Memory

Physical Communication Cognitive Behavioural / Emotional

Memory is almost always affected by a brain injury. The brain may struggle to take in, store, process or find information. There are four types of memory which can be affected, either individually or in combination. The different types of memory are:

  1. Short-term memory – the ability to hold a small amount of information for about twenty seconds
  2. Long-term memory – the ability to hold and retrieve information for as little as a few days and as long as a few decades
  3. Retrograde memory – the ability to recall events that occurred prior to the injury
  4. Anterograde memory – the ability to recall events that occurred after the injury

Short term memory is more commonly affected by brain injury. Some people may be unable to remember faces or names, or what they have read, or what has been said to them. New learning may be affected, while previously learned skills may still be intact. This is because the damaged brain is now unable to organise and remember new material. Fatigue and sleep problems, poor health, medications, stress, and strong emotions can all acerbate ongoing memory problems.
Memory problems can be aided by using reminders, setting a routine, use of memory strategies, organisation, breaking information down, using daily planners or to do lists, taking notes and use of technology such as electronic organisers.


"Healthy teens are better at identifying strategies to deal with barriers. KIDS WITH ABI'S CAN'T!"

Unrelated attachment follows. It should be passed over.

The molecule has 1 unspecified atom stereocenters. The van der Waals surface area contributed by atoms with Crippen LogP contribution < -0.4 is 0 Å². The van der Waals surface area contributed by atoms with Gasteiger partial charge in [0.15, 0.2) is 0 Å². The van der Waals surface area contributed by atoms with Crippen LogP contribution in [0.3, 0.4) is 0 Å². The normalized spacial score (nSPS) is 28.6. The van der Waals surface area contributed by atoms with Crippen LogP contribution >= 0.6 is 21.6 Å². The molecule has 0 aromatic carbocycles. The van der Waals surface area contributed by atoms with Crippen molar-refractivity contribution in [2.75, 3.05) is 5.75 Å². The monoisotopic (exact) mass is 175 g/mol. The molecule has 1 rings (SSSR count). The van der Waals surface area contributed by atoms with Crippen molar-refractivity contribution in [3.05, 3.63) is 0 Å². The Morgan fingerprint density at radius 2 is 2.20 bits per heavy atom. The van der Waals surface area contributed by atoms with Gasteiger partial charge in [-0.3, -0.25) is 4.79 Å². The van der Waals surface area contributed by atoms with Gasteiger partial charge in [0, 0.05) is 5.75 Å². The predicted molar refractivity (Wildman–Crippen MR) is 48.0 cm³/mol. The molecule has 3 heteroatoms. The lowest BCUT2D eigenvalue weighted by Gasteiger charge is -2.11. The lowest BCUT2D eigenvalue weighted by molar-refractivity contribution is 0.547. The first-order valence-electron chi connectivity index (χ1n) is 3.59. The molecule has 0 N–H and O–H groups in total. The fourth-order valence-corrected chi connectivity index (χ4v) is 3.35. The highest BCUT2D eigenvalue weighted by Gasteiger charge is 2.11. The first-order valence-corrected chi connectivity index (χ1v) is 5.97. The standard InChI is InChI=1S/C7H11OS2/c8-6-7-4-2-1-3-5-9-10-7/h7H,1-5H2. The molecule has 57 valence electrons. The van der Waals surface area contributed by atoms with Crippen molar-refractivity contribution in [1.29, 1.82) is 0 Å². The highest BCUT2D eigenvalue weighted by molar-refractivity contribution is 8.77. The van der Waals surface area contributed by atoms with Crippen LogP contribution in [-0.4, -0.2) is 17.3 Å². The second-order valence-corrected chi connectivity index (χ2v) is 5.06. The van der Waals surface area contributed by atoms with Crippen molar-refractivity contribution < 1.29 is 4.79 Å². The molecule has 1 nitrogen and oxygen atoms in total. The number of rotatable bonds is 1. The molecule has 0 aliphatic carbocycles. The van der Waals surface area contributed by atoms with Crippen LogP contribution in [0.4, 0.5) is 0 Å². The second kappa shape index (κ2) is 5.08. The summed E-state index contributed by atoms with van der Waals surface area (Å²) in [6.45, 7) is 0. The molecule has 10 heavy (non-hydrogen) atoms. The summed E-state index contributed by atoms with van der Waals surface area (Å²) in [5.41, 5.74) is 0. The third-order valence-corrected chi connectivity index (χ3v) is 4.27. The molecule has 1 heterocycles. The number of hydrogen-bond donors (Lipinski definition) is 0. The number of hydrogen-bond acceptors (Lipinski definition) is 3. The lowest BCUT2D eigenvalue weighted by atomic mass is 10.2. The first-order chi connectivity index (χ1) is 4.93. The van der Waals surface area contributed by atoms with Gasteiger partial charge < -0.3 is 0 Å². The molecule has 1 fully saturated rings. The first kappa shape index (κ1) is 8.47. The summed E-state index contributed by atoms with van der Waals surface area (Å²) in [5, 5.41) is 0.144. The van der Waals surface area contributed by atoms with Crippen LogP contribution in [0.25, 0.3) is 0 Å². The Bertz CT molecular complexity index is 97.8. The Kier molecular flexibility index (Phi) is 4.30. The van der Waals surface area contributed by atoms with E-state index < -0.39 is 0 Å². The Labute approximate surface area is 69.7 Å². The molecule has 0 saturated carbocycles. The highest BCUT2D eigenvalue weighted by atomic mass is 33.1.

Shari Wade; USA
"Parent-supported interventions after paediatric ABI bring reductions to the cost to society"
Eric Hermans; Netherlands
"Positive and coordinated neuro-rehab interventions for children and young people is proven to bring health improvements; improve independence; reduces the need for sheltered living; decreases vulnerability; decreases drop-out rates in schools; decreases youth offending"
Eric Hermans; Netherlands
"We need to harness the power of brain plasticity for treating children and young people with brain injury, especially at the key ages of 0-3 and at ages 10-16"
Professor Bryan Kolb; Canada
"We are medical practitioners. The real experts are the parents. Over the last 35 years they have taught me everything I know"
Lucia Braga; Brazil
"My colleague was blown away by the tremendous work your organisation is doing for society."  Social Worker
"Often families don't have the financial capability to access services. We need to rethink how we deliver neuro-rehab services to children and young people"
Vicki Anderson; Australia
"Intensive and individualized approaches work. A one-size-fits-all approach doesn't. You have to make it relevant to the child."
Recolo; United Kingdom
"There are problems with getting people into neuro-rehab. Those most in need are often those most excluded due to a lack of socio-economic resources."
Vicki Anderson; Australia
"We are impressed with the progress you have made with the individual we referred to you."  Social Worker    

OUR MISSION: To work to remove inequalities for children & young people affected by acquired brain injury; and provide effective support to their families that makes a real difference.

Council for Disabled Children Community Funded Charity Excellence Lottery Funded Youth Foundation BBC CiN